Okay one more cool way to use social media as a mental tool- social media stalking! Get on your portal of choice and start looking at everyone’s most recent posts. Maybe focus on the last week. What are they doing? Where are they? What assumptions do you find yourself making about their lives? Your Ego defense’s wheelhouse is attaching seemingly logical value to the myriad of ambiguous inputs social media offers.

As an aside, I’d like to petition Instagram to change their name to “I think you’re better than me-agram.” I was kind of hoping Google Glass would work out. I would have created a new social media platform that automatically took pictures in places people tend to not share on social media. Isn’t it amazing how nobody on Instagram EVER eats at McDonald’s yet they serve millions every day? There’d be some sort of filter that if the camera detected kale in the visual field it locked out camera use. Same deal for national landmarks, beaches, and any burger that costs over $5. Instead it would use GPS to identify when you haven’t moved in over an hour, any time you haven’t showered in 48 hrs, and if you have streamed more than 2 episodes in a row of any show where the actors are more than 10 years younger than you. This app would dramatically change who we let people think we are. Alas, one can have dreams.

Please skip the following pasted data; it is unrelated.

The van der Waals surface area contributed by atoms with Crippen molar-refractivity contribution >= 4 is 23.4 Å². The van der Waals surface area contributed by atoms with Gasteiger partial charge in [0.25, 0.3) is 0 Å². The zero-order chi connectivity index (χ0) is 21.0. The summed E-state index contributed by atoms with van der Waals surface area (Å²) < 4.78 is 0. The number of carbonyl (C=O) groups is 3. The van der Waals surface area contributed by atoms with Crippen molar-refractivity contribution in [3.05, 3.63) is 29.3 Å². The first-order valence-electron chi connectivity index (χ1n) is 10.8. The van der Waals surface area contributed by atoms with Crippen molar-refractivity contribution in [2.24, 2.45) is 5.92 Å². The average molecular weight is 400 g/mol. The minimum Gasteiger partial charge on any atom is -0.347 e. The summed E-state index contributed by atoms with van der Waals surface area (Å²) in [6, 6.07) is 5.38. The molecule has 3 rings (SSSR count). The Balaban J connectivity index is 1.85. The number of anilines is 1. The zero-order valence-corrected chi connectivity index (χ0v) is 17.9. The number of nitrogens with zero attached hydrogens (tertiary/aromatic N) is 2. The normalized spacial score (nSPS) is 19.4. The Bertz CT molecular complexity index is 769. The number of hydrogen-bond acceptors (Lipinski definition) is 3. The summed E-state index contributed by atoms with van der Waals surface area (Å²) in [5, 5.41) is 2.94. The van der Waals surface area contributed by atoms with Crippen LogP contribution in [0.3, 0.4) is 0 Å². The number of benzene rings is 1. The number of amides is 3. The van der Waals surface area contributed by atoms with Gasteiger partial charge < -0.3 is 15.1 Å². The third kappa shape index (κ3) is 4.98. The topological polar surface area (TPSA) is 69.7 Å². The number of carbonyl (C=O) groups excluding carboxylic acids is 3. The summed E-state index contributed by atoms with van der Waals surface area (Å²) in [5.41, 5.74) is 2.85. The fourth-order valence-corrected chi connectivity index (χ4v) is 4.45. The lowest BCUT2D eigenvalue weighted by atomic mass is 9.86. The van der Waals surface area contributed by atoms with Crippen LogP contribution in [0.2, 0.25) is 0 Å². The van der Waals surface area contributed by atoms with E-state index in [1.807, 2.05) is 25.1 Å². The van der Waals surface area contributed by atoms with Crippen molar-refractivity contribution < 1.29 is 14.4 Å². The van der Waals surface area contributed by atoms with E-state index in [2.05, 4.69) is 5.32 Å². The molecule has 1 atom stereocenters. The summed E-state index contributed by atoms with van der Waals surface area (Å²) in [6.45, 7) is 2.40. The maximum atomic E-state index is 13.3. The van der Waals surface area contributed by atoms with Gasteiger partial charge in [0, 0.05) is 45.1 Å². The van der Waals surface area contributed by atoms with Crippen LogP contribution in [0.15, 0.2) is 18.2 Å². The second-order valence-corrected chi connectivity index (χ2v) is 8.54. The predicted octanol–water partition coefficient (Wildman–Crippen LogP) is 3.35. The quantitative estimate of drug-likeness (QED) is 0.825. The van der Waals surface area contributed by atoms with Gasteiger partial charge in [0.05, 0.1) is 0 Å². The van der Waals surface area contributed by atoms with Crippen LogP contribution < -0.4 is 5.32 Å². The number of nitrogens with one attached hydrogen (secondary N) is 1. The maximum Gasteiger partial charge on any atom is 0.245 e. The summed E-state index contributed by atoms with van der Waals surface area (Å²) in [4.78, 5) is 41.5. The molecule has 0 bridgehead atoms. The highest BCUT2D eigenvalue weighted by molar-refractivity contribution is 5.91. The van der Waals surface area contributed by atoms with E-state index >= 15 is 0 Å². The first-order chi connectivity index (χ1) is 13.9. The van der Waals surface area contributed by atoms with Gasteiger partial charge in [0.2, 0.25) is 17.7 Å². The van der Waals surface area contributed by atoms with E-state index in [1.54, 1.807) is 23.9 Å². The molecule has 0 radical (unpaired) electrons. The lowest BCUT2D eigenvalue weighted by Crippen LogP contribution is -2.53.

I wonder what belief is limiting me from creating that anyway? Maybe it’s my belief that this is all Google’s fault for not  designing Google Glass into some Ray Bans.


What will your beliefs cost you and the ones you love 1, 5, 10, or 20 years from now?

Get out your crystal balls because it’s time to predict the future. Some people have a real problem with this from either a logistics or policy standpoint. “I have no idea. I’m not good at coming up with that stuff” (oh look it’s a limiting belief!) or “I don’t think people should fixate on the future” (another one!).

I really like thinking about the future as a creative process. It is remarkably informative about who you are and how your mindset engages the world. Odds are that if you have a negative assumption about where you will be in 20 years you also have a negative assumption about 20 minutes in the future. Or vice versa.

I also think our ideas about the future are less influenced by our Ego defense mechanisms. Anxiety or depressive disorders aside, there is a certain amount of time in the future that we experience as so far away our minds allow anything to be possible. I will argue there is likely a mathematical equation that can determine this using our age and some quantification of our personal risk tolerance. One way to assess this for yourself is to think about silly futuristic dreams. If you had $1 million and had to bet it on a year by which we will be guaranteed to have invented flying cars what would it be? What year would you feel confident saying we will have been to Mars by that time?